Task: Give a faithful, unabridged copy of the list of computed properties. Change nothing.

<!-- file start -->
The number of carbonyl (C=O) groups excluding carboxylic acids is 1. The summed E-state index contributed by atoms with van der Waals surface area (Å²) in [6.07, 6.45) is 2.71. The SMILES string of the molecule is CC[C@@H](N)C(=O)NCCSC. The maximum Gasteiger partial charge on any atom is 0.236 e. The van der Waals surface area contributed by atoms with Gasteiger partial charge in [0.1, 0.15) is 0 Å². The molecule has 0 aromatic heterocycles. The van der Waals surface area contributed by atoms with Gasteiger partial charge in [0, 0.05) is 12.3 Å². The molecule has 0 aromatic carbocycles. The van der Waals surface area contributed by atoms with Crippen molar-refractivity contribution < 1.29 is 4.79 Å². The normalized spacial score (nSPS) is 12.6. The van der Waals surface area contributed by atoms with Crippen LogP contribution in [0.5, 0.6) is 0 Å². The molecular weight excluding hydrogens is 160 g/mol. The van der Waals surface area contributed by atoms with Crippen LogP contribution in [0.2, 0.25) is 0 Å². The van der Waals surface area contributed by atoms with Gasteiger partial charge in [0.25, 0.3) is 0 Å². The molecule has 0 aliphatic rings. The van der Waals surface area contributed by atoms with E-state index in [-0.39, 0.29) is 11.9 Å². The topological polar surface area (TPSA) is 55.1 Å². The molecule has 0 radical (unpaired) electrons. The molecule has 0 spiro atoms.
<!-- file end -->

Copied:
The number of carbonyl (C=O) groups excluding carboxylic acids is 1. The summed E-state index contributed by atoms with van der Waals surface area (Å²) in [6.07, 6.45) is 2.71. The SMILES string of the molecule is CC[C@@H](N)C(=O)NCCSC. The maximum Gasteiger partial charge on any atom is 0.236 e. The van der Waals surface area contributed by atoms with Gasteiger partial charge in [0.1, 0.15) is 0 Å². The molecule has 0 aromatic heterocycles. The van der Waals surface area contributed by atoms with Gasteiger partial charge in [0, 0.05) is 12.3 Å². The molecule has 0 aromatic carbocycles. The van der Waals surface area contributed by atoms with Crippen molar-refractivity contribution < 1.29 is 4.79 Å². The normalized spacial score (nSPS) is 12.6. The van der Waals surface area contributed by atoms with Crippen LogP contribution in [0.5, 0.6) is 0 Å². The molecular weight excluding hydrogens is 160 g/mol. The van der Waals surface area contributed by atoms with Crippen LogP contribution in [0.2, 0.25) is 0 Å². The van der Waals surface area contributed by atoms with Gasteiger partial charge in [0.25, 0.3) is 0 Å². The molecule has 0 aliphatic rings. The van der Waals surface area contributed by atoms with E-state index in [-0.39, 0.29) is 11.9 Å². The topological polar surface area (TPSA) is 55.1 Å². The molecule has 0 radical (unpaired) electrons. The molecule has 0 spiro atoms.